Portugal enters ‘deconfinement stage two’ today with the lowest numbers in hospital since August last year.
Café esplanades everywhere are already full of people finally able to drink their coffees in the sunshine; secondary schools are welcoming back 700,000 further pupils, over 150,000 more staff (most of them now with at least their first vaccinations), gyms have reopened, local shops too, museums, tuition centres, day care/social centres. Slowly, the country is reopening for business, though the shadows remain.
First, the Algarve is one of the regions threatened by the rising Rt (transmission) level (click here). Despite the fact that hospitals everywhere are essentially ‘free’ of stress, the rising Rt could lead to new admissions within the next two weeks.
Secondly, in the case of the café/ restaurant sector, this latest stage is still a far cry from ‘cutting the mustard’.
Explains Danial Serra of Pro.Var (the national restaurant association), these next two weeks are going to see businesses in the main ‘operating at a loss’.
“For the Portuguese people as a whole, it will seem like everything has gone back to normal”, he said today. “But for business people it will be an illusion”.
Indeed he says he can’t see many restaurants taking their staff yet off lay-off.
Another issue is that this moment of comparative ‘freedom’ is dependent on the weather. While the sun shines, there is most certainly the chance of making some kind of income, but if it suddenly clouds over or rains, the likelihood of clients will reduce – and some parts of the country are still a great deal less ‘inviting’ climatically than others.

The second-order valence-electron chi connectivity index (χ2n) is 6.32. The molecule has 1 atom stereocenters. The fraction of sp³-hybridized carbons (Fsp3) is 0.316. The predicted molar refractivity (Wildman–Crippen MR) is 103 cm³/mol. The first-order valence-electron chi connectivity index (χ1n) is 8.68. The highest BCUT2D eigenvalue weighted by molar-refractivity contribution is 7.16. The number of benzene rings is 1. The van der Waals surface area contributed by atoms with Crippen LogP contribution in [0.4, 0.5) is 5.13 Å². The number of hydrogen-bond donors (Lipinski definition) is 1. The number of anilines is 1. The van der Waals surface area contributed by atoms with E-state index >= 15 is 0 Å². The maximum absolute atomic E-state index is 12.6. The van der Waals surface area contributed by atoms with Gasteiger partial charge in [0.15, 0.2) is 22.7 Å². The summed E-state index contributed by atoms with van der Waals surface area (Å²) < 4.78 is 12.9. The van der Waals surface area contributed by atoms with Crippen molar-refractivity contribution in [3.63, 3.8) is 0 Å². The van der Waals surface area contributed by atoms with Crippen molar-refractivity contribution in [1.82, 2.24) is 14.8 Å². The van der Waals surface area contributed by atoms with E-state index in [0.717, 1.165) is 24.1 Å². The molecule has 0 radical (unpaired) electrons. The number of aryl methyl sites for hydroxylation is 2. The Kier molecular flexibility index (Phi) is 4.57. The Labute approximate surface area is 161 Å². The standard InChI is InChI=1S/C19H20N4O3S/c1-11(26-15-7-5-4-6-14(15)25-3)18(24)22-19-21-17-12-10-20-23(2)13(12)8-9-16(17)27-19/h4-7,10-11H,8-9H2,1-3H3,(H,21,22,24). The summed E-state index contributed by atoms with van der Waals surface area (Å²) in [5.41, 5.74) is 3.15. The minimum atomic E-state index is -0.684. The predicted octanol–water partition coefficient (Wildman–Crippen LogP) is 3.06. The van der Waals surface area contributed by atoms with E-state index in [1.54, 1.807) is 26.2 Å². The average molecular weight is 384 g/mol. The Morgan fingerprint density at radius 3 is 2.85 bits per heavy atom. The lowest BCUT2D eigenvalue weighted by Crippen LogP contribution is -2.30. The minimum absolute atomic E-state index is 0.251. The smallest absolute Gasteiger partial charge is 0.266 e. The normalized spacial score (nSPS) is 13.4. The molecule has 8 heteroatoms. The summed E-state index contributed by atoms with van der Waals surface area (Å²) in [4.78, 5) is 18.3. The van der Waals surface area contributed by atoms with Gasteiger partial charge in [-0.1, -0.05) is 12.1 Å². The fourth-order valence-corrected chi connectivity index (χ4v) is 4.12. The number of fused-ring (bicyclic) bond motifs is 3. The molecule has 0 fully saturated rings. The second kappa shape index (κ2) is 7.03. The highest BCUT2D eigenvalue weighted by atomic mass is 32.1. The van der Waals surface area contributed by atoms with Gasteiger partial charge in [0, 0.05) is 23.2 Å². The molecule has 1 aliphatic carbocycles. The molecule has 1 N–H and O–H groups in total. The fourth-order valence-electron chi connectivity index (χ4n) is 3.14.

Consider for a moment the idea of going out to dinner this evening. Would you want to be outside, even if you could be until 10.30pm?
In Daniel Serra’s opinion, it will only be ‘deconfinement stage three’ that rings the changes, and this is scheduled for April 19, if of course ‘the numbers’ satisfy authorities.
There are already 19 boroughs ‘on the limit’ – potentially threatening another 60-plus ‘surrounding boroughs’ (click here). Thus, nothing is certain.
Another ‘downside’ to this phase is that whether they reopen or not – and whether they start attracting clients or not – all cafés and restaurants must close at weekends from 1pm.
Bizarrely, the government’s call for people to ‘stay home’ (known here as the ‘duty of retreat’) ‘maintains’, certainly to the limit of this latest State of Emergency, which runs until April 15. And for reasons unclear, today Monday sees populations still confined to the limits of their boroughs of residence until 23.59 (a minute before midnight).